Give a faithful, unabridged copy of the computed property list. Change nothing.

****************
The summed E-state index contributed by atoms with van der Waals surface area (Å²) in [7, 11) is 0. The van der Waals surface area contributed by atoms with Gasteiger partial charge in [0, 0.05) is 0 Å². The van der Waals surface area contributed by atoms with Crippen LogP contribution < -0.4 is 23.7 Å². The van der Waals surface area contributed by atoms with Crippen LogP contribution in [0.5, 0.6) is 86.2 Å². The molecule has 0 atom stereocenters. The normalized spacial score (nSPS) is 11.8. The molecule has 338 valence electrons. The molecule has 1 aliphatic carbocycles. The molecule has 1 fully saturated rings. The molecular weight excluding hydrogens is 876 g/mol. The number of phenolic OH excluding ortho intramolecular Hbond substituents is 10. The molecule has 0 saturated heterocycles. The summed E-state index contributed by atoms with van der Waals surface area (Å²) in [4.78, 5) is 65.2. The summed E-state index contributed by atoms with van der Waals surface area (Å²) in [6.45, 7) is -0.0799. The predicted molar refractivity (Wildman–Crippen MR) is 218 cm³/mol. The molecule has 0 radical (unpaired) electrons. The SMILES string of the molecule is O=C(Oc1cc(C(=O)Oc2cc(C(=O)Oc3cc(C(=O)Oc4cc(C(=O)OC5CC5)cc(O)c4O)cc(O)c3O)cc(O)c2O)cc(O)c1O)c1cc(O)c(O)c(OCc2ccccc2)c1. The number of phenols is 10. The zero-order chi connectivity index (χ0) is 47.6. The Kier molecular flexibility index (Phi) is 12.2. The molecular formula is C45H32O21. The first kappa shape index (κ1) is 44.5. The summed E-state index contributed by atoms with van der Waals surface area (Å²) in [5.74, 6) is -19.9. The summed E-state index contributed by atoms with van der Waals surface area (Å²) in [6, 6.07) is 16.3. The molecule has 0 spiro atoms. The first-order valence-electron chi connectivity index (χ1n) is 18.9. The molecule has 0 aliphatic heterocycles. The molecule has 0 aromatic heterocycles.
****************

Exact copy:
The summed E-state index contributed by atoms with van der Waals surface area (Å²) in [7, 11) is 0. The van der Waals surface area contributed by atoms with Gasteiger partial charge in [0, 0.05) is 0 Å². The van der Waals surface area contributed by atoms with Crippen LogP contribution < -0.4 is 23.7 Å². The van der Waals surface area contributed by atoms with Crippen LogP contribution in [0.5, 0.6) is 86.2 Å². The molecule has 0 atom stereocenters. The normalized spacial score (nSPS) is 11.8. The molecule has 338 valence electrons. The molecule has 1 aliphatic carbocycles. The molecule has 1 fully saturated rings. The molecular weight excluding hydrogens is 876 g/mol. The number of phenolic OH excluding ortho intramolecular Hbond substituents is 10. The molecule has 0 saturated heterocycles. The summed E-state index contributed by atoms with van der Waals surface area (Å²) in [4.78, 5) is 65.2. The summed E-state index contributed by atoms with van der Waals surface area (Å²) in [6.45, 7) is -0.0799. The predicted molar refractivity (Wildman–Crippen MR) is 218 cm³/mol. The molecule has 0 radical (unpaired) electrons. The SMILES string of the molecule is O=C(Oc1cc(C(=O)Oc2cc(C(=O)Oc3cc(C(=O)Oc4cc(C(=O)OC5CC5)cc(O)c4O)cc(O)c3O)cc(O)c2O)cc(O)c1O)c1cc(O)c(O)c(OCc2ccccc2)c1. The number of phenols is 10. The zero-order chi connectivity index (χ0) is 47.6. The Kier molecular flexibility index (Phi) is 12.2. The molecular formula is C45H32O21. The first kappa shape index (κ1) is 44.5. The summed E-state index contributed by atoms with van der Waals surface area (Å²) in [5.74, 6) is -19.9. The summed E-state index contributed by atoms with van der Waals surface area (Å²) in [6, 6.07) is 16.3. The molecule has 0 spiro atoms. The first-order valence-electron chi connectivity index (χ1n) is 18.9. The molecule has 0 aliphatic heterocycles. The molecule has 0 aromatic heterocycles.